Reappraising Ghostbusters: Afterlife

It’s now been six months since Ghostbusters: Afterlife had its world premiere at CinemaCon, and about four months since the rest of the world got the chance to see the long-awaited film. Enough time has passed for us to look at it with a fresh pair of eyes and say, “OK, maybe it wasn’t what everyone wanted, but it was a perfectly acceptable film.” If you’re already of that opinion, we salute you. If you haven’t quite come around to that way of thinking yet, we hope to convince you by the time you’re done reading this article. 

Ghostbusters: Afterlife was always going to struggle for the pure and simple reason that the original cast is too old to play a significant role in it, and Harold Ramis is, tragically, dead. For a lot of viewers, the original cast is what made Ghostbusters. Dan Aykroyd, Harold Ramis, Bill Murray and (to a lesser extent) Ernie Hudson had incredible chemistry and brought the first two films to life. Their absence – save for comedic cameos in which they played different characters – is one of the reasons that the female-led 2016 version of Ghostbusters was received so poorly. Look away if you haven’t seen the film yet because we’re about to venture into spoiler territory, but they and their characters are handled far better in this film. Yes, we include the posthumous appearance of Ramis as Egon Spengler in that statement. 

The way the film handles the character of Egon Spengler is at the core of the issues that so many people had with the movie at the time of its release. Some people saw it as exploitative – a form of cinematic grave robbing that disrespected Ramis and his legacy. Others simply saw it as too trite and sentimental, focusing on the past rather than allowing the new, young team of Ghostbusters and their friends to shine. Charles Bramesco, writing in the Guardian, took particular issue with the posthumous inclusion of Ramis and Spengler and used it as a justification to call the film a “stinking, slimy corpse.” He went on to give it one star out of five. In our view, that rating is egregious.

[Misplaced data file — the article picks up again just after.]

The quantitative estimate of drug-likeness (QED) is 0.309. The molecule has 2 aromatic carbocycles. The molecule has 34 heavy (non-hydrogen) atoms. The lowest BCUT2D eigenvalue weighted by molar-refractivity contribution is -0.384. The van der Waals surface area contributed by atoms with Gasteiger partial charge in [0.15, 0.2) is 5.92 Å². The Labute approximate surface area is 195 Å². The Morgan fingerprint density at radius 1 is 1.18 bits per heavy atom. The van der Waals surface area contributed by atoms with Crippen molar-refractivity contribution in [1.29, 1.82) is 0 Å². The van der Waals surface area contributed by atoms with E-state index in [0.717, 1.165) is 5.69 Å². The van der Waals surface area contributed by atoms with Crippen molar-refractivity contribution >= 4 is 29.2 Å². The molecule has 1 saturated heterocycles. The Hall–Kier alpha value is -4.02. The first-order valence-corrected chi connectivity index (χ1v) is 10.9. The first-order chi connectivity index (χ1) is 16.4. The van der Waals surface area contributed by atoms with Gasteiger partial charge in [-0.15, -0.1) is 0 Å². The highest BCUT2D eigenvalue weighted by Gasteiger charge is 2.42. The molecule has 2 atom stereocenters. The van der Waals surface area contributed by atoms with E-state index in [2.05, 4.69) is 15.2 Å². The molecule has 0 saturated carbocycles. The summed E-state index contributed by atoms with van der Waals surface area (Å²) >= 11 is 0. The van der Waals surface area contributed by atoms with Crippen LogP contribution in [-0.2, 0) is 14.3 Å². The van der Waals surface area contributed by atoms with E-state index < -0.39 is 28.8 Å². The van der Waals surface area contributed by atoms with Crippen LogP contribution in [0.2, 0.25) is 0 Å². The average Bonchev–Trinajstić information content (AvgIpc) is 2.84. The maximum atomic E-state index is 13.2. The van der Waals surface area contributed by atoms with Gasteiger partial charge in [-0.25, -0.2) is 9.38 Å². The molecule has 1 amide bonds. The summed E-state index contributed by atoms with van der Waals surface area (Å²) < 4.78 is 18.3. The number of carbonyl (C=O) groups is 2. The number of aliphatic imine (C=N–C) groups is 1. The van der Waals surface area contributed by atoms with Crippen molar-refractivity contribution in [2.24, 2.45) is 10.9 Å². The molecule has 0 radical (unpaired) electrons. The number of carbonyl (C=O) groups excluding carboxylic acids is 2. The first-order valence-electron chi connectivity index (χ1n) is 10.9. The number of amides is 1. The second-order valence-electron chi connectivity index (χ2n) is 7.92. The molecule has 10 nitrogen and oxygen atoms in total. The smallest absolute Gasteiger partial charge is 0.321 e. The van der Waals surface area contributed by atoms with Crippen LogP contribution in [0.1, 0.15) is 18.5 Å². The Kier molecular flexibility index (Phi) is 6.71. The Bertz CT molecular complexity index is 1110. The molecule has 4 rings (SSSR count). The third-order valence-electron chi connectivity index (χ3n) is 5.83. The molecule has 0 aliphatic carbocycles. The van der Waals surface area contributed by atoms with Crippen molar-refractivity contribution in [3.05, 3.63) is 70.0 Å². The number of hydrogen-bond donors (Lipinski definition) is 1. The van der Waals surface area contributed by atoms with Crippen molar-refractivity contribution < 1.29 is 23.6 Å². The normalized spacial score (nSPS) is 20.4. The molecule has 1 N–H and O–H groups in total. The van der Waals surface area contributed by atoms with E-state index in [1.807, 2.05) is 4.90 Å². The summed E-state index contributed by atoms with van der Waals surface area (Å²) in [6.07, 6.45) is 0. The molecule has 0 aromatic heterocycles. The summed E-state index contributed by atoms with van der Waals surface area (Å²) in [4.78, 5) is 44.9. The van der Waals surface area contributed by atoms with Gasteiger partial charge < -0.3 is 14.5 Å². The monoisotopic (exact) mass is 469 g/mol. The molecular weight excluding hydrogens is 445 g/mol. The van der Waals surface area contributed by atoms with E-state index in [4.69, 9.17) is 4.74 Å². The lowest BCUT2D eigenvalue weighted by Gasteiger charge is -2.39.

Kisses To The Past

It would have been impossible to make another Ghostbusters film and not show us what the original crew are up to now. It would have been just as impossible to make it and not reference Egon Spengler at all. The character was the most important of all the Ghostbusters. Peter Venkman might have had all the best jokes, and Ray Stantz gave the team its heart, but Spengler was the chief scientist. He was the guy who worked out what was going on and told the rest of the crew, allowing the audience in on the secret. If he’d been allowed to quietly die off-screen, never to be mentioned again, that would have been a far bigger disservice to the Ghostbusters franchise than what we got in Ghostbusters: Afterlife. Instead, he’s at the heart of the story. He haunts his former home. He reaches out to his long-lost daughter and grandchildren. Ultimately, he reconciles with his friends. This version of Ghostbusters isn’t about belly laughs and big, scary monsters – although admittedly, it has plenty of both. Instead, it’s precisely what director Jason Reitman said it is – a film about family.